by Fr Gabriel-Allan Boyd
A few years ago, when I worked as a counselor at a dusty, wind-swept Church camp, in the hills of Arizona, something remarkable happened. God broke our rules.
We all know the main rule—God only works through holy things. The rules say that God only does holy works through people who have undergone great pains to rid all manner of sin from their lives. The rules say that a “real icon,” one that has been painstakingly painted, with fasting, prayer and great reverence, is the only kind of icon through which God’s grace is present. Somehow however, someone forgot to tell God the rules.
On the second night of camp, a buzz began to resonate among a few staff members. Someone had thumb-tacked a computer printed sheet of paper…a mere photo, once posted-online, of an icon of St Anna (the mother of Mary, the Theotokos)…onto the wall of the girl’s dormitory. And from that sheet of paper the image of St Anna had begun to weep myrrh, dripping down the dorm-wall. But that’s not the end of the story.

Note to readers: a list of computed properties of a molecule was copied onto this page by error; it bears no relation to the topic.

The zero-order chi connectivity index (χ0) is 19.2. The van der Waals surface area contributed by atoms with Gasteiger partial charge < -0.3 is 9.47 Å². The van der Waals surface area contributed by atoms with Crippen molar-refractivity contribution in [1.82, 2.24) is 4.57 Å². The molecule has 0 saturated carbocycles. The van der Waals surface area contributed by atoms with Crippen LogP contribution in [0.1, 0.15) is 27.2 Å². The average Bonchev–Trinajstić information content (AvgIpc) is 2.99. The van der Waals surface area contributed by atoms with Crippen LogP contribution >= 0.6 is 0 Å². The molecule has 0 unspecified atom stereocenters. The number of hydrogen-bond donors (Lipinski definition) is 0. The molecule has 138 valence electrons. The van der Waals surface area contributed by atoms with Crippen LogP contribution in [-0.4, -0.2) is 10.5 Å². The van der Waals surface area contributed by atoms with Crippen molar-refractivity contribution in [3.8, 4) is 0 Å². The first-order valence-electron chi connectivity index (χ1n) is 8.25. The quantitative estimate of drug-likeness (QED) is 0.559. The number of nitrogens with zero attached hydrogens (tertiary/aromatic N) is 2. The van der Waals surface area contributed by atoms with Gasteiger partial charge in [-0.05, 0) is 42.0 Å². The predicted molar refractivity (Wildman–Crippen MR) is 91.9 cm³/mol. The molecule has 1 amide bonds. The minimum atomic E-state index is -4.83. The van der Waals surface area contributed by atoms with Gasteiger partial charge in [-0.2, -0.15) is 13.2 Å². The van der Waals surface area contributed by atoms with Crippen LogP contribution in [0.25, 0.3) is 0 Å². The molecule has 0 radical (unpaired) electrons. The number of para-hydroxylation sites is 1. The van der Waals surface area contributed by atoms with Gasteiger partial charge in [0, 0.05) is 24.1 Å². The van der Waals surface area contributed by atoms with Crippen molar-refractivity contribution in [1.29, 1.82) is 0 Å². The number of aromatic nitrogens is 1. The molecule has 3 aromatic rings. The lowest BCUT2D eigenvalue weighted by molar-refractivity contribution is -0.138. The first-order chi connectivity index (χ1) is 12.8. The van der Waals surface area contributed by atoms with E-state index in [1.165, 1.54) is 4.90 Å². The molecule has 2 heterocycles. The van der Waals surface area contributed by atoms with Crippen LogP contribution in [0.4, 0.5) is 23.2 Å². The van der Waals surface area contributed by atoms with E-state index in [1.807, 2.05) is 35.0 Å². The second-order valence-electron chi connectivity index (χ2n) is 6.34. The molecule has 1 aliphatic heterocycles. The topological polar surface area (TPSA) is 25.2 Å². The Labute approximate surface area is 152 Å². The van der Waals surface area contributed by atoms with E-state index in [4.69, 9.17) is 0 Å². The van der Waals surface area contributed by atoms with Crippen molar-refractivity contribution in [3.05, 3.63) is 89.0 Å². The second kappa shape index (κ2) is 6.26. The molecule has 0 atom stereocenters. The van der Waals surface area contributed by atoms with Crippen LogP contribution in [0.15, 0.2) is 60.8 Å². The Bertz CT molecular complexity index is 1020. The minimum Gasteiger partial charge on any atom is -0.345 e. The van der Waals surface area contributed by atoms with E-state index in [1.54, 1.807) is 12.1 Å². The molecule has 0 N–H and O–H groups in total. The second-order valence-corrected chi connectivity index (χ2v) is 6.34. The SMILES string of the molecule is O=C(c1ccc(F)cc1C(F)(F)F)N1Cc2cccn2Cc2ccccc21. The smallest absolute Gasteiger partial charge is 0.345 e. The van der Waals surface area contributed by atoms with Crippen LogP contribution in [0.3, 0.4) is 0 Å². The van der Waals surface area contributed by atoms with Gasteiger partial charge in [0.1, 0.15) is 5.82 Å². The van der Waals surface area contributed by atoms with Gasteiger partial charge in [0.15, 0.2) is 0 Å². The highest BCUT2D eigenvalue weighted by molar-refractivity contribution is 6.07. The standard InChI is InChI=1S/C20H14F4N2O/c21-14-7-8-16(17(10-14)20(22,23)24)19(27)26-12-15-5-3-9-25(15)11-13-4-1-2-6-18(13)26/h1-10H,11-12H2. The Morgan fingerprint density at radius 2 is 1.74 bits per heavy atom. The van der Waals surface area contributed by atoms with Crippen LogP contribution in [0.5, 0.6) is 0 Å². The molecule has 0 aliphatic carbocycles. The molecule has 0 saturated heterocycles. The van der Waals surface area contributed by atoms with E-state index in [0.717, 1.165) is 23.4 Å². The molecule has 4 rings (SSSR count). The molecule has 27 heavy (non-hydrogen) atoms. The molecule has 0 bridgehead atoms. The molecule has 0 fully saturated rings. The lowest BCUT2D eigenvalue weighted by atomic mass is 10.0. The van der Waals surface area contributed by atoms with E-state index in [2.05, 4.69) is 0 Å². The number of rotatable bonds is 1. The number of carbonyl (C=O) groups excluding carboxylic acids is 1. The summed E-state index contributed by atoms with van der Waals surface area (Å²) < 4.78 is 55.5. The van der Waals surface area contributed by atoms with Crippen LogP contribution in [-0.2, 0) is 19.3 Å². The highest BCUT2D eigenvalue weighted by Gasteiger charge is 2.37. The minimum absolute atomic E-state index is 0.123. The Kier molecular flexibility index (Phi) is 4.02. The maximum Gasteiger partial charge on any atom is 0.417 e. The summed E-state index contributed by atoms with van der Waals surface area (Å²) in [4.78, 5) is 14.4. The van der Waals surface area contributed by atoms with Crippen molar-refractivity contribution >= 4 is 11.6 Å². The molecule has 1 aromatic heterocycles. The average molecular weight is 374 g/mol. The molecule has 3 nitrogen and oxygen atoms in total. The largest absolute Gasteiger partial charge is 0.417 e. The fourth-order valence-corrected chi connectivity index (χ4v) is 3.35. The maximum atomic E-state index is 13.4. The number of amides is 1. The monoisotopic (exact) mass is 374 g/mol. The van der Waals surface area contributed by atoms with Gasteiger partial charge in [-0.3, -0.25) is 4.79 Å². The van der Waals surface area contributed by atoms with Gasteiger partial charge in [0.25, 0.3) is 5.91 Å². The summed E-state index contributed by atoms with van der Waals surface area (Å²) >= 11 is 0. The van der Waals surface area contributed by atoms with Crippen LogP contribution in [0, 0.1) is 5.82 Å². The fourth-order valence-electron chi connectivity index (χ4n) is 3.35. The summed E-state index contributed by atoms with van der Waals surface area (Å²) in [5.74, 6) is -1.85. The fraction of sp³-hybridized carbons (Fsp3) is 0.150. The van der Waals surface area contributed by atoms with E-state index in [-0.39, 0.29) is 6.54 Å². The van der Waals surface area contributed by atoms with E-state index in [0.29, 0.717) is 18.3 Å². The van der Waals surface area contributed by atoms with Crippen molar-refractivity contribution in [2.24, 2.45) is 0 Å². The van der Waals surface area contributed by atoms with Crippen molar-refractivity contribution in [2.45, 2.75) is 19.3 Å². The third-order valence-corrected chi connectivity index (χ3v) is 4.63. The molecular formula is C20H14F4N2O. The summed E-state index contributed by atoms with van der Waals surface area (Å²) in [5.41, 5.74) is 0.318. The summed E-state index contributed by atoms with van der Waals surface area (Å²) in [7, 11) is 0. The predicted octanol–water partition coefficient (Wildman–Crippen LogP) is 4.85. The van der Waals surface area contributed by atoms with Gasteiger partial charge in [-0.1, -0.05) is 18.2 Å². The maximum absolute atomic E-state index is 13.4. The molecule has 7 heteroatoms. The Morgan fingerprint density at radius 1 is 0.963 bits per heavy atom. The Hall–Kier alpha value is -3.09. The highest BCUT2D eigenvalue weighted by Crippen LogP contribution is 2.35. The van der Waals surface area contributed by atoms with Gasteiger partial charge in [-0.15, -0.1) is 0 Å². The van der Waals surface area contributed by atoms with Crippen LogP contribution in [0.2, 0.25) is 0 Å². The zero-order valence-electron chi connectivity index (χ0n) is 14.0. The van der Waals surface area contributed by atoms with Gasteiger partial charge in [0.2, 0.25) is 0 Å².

After consulting with one of the priests there, we decided to accompany the weeping computer printout in procession to our little makeshift chapel, where it was ceremoniously set upon a humble, black-metal music stand to right side of our altar area, next to a small icon of Christ. On the other side of the altar area, next to a small icon of the Theotokos, another music-stand already held a glossy photograph of the Gospel Book at St Demetrius Church in Tucson. In times past, the actual icon of the crucifixion on the cover of that Gospel Book had been known to drip blood. We simply had a photograph of that event. For some reason, our computer printout of St Anna stopped weeping shortly after arriving there in our makeshift chapel.